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Chris Shurtz begins ‘second season’ of pastoring in Newton County
Pastor Chris Feature 1
Pastor Chris Shurtz of Covington United Methodist Church - photo by Phillip B. Hubbard
Pastor Chris Feature 2

At the beginning of 2024, Covington United Methodist Church (UMC) began a fresh chapter under a new pastor. 

Chris Shurtz's first Sunday was Jan. 7 after he had pastored Conyers United Methodist for 2.5 years. 

For his first sermon, Shurtz preached with the title "Paul’s Epiphany, Mine and Yours" with the Bible text, Acts 9:1-19. 

Shurtz was intentional about what he shared in his inaugural Sunday as pastor. 

"I used that story as kind of a launching point to help share with people a little bit of my story…of my faith. Coming to faith in Jesus as a teenager and feeling the call to ministry as a college student and a high school student," Shurtz said. "To try and share Jesus and his love right out of the gate, but also help people get to know my story a little better."

Despite only pastoring Covington UMC for a couple of months, pastoring in Newton County is not new to Shurtz.

He shared with The News that this is his "second season." From 2002-2007, Shurtz led Starrsville United Methodist Church

Thus, Shurtz said he was aware of Covington UMC – including its food pantry and Change the World Day – before becoming the church's pastor. 

Shurtz is married to his wife Andrea and they have four children: Lindsay, Abby, Mallory and Chandler.

Shurtz said he and his family have felt welcome. 

"So far it’s been very positive. My family’s enjoying getting to know a whole host of new people and new faces. They have welcomed us very well," Shurtz said. "We’re already doing our best to work together to see what God has for the church and our community next." 

Shurtz earned a mechanical engineering degree from the Georgia Institute of Technology (Georgia Tech) where he met his wife. Later, he obtained a master of divinity from Asbury Theological Seminary in Kentucky. 

Then, in 1999, Shurtz began his ministry. 

Growing up, however, Shurtz said that his family hardly ever attended church outside of Christmas and Easter.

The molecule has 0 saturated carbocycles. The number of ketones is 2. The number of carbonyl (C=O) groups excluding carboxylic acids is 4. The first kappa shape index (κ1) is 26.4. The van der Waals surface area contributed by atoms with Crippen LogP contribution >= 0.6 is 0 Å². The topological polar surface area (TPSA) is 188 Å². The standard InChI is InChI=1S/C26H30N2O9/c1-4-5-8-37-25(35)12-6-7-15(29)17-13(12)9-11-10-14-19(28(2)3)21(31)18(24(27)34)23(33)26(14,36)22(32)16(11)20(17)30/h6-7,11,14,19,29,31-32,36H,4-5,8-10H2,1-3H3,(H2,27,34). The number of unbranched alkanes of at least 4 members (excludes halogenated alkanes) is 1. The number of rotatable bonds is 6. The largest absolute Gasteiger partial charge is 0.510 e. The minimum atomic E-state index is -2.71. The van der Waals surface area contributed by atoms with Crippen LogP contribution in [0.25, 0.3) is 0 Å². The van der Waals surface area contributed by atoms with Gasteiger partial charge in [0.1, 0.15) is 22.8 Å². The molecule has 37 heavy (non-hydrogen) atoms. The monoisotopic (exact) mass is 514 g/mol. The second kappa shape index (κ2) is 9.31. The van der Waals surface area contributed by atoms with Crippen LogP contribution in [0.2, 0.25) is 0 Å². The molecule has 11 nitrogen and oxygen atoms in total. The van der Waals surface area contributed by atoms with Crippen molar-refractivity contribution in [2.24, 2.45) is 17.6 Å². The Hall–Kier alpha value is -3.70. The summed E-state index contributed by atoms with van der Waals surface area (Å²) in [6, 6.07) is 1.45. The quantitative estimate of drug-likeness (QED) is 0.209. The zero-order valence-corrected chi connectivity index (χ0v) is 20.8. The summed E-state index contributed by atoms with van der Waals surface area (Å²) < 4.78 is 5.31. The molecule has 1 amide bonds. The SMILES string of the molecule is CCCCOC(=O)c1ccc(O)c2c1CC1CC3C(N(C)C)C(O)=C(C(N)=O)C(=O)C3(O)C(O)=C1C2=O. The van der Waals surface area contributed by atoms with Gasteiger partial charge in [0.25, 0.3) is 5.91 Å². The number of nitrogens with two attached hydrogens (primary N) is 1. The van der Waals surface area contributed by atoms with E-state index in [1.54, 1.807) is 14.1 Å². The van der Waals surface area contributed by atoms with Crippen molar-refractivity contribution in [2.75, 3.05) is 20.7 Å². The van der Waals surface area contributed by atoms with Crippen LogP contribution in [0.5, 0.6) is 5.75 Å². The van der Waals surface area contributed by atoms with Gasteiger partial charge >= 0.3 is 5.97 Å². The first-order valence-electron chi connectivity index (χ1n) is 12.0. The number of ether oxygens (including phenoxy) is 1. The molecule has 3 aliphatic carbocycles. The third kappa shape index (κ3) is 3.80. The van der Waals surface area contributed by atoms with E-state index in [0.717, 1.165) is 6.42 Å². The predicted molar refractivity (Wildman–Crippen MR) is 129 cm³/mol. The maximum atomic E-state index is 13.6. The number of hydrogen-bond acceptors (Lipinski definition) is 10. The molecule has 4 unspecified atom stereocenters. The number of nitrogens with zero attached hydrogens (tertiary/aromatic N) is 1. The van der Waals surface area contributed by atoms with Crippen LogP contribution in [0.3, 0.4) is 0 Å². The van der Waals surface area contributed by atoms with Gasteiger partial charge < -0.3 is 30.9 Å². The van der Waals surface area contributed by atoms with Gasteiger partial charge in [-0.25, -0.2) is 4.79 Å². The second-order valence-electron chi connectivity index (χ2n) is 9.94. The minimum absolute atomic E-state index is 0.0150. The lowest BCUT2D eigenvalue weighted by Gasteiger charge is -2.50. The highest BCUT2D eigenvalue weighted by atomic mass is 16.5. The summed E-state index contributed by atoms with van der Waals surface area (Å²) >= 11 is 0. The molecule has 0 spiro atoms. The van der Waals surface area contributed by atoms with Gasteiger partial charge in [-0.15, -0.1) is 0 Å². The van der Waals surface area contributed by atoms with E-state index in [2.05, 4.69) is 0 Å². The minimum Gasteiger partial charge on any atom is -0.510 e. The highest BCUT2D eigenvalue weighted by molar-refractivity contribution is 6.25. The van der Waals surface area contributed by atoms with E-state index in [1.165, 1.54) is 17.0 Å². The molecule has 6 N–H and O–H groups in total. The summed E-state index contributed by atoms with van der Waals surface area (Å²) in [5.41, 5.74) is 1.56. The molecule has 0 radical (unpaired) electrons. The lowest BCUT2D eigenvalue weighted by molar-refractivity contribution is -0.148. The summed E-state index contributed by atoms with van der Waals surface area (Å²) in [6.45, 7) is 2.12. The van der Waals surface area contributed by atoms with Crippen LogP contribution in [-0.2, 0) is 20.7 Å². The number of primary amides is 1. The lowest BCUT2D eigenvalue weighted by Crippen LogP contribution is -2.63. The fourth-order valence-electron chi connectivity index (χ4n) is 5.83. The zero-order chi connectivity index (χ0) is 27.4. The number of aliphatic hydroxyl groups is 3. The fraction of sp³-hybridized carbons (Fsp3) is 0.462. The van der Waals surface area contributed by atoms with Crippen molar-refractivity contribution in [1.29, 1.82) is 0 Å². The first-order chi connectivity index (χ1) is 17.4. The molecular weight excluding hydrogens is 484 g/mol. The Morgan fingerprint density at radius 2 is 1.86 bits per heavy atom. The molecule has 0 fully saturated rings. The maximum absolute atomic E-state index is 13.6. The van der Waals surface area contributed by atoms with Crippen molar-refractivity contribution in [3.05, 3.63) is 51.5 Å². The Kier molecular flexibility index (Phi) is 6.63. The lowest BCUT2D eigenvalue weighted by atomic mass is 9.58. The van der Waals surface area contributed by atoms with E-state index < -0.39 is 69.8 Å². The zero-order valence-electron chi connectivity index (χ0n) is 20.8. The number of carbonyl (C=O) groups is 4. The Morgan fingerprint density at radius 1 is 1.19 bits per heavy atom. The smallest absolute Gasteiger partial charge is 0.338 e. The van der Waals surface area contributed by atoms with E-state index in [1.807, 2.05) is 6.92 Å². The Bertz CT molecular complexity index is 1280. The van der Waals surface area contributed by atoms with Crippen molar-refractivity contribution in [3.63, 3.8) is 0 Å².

His grandmother always urged Shurtz to go to a Christian camp close to her house in Tennessee. And, being a shy kid, Shurtz said he did not enjoy camp a lot, so he resisted. 

That was until his eighth grade year. 

Even after a friend canceled going to be with Shurtz during this camp, he still went. In that week-long camp, Shurtz met a counselor named Adolfo. 

“Over that week, he helped us see that — my thought up to that point was, ‘Good kids go to Heaven and bad kids don’t — so I always tried to be a pretty good kid,” Shurtz said. “But that week, I learned about the reality of sins separating us from God and the need for Jesus as our savior and Lord to have that relationship and follow him. By the end of that week, I began that journey.”

Following that camp, Shurtz began attending church services and reading his Bible more regularly. 

It was Shurtz’s days as a Georgia Tech student that then set him on the path to ministry. 

He was involved with several campus ministries, but said that he was especially involved with what was then referred to as “Campus Crusade for Christ.” Shurtz stressed his involvement in that particular camp ministry gave him a heart for discipling others.

The new Covington UMC pastor shared that it seemed God did the rest.

“So, coming out of college, I tried to be an engineer. But that was a door that God kept firmly closed. I couldn’t kind of breakthrough to get that opportunity,” Shurtz said. “An opportunity instead opened up to pursue seminary and full-time ministry. And that just kind of fell into place. It seemed like this is what God wants me to do.”

Outside of ministry, Shurtz is also a part of the Rotary Club of Covington and has previously been a member of the Conyers and Butts County Rotary clubs. Shurtz categorized being a part of Rotary as his primary service group he has worked with for almost 10 years.

He also coached soccer and coached all his children as well as helped with the Rockdale Youth Soccer Association. 

As far as hobbies go, Shurtz and his family enjoy travel — particularly to the beach — in addition to playing European board games. Shurtz said in his younger days that he liked playing volleyball. He continues to stay physically active, as he is a fan of pickleball, too. 

Now, as pastor of Covington United Methodist Church, Shurtz and the congregation have a two-fold vision. 

First, he wants to help the next generation connect their faith in Jesus and, second, help make the Bible relevant to the present day. 

Above all, Shurtz wants to see Covington UMC build individuals into disciples to the local community.

“I like making disciples, especially of those who maybe don’t have a Christian heritage or younger families and children. I’m excited that here in Covington there are a good many young families that are growing in the faith,” Shurtz said. “And we make sure we keep doing that well, at a high level. And try to make sure we’re doing all we can to make an impact with our pre-school, but also make an impact through making disciples.”